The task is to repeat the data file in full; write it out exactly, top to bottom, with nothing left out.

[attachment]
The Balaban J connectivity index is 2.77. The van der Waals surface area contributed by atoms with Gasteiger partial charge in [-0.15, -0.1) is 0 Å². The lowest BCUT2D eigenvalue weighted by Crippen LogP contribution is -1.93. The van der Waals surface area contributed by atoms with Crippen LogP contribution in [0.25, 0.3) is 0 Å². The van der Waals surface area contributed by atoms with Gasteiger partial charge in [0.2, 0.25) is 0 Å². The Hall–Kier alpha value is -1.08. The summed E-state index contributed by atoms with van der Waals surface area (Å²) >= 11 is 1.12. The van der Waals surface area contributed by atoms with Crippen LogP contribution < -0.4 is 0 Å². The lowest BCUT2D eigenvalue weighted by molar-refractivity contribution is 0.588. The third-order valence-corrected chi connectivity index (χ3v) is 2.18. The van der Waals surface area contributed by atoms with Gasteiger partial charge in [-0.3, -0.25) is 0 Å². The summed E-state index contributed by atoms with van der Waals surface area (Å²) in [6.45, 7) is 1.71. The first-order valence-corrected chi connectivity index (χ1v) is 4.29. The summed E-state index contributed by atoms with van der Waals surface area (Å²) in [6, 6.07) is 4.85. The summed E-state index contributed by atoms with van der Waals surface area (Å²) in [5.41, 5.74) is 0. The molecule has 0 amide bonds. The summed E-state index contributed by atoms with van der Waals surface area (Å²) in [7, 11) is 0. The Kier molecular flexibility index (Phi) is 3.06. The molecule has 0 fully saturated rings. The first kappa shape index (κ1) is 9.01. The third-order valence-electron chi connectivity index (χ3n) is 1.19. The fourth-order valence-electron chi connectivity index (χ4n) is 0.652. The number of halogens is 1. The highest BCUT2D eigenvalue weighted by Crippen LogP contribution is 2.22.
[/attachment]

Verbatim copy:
The Balaban J connectivity index is 2.77. The van der Waals surface area contributed by atoms with Gasteiger partial charge in [-0.15, -0.1) is 0 Å². The lowest BCUT2D eigenvalue weighted by Crippen LogP contribution is -1.93. The van der Waals surface area contributed by atoms with Crippen LogP contribution in [0.25, 0.3) is 0 Å². The van der Waals surface area contributed by atoms with Gasteiger partial charge in [0.2, 0.25) is 0 Å². The Hall–Kier alpha value is -1.08. The summed E-state index contributed by atoms with van der Waals surface area (Å²) >= 11 is 1.12. The van der Waals surface area contributed by atoms with Crippen LogP contribution < -0.4 is 0 Å². The lowest BCUT2D eigenvalue weighted by molar-refractivity contribution is 0.588. The third-order valence-corrected chi connectivity index (χ3v) is 2.18. The van der Waals surface area contributed by atoms with Gasteiger partial charge in [-0.3, -0.25) is 0 Å². The summed E-state index contributed by atoms with van der Waals surface area (Å²) in [6.45, 7) is 1.71. The first-order valence-corrected chi connectivity index (χ1v) is 4.29. The summed E-state index contributed by atoms with van der Waals surface area (Å²) in [6, 6.07) is 4.85. The summed E-state index contributed by atoms with van der Waals surface area (Å²) in [5.41, 5.74) is 0. The molecule has 0 amide bonds. The summed E-state index contributed by atoms with van der Waals surface area (Å²) in [7, 11) is 0. The Kier molecular flexibility index (Phi) is 3.06. The molecule has 0 fully saturated rings. The first kappa shape index (κ1) is 9.01. The third-order valence-electron chi connectivity index (χ3n) is 1.19. The fourth-order valence-electron chi connectivity index (χ4n) is 0.652. The number of halogens is 1. The highest BCUT2D eigenvalue weighted by Crippen LogP contribution is 2.22.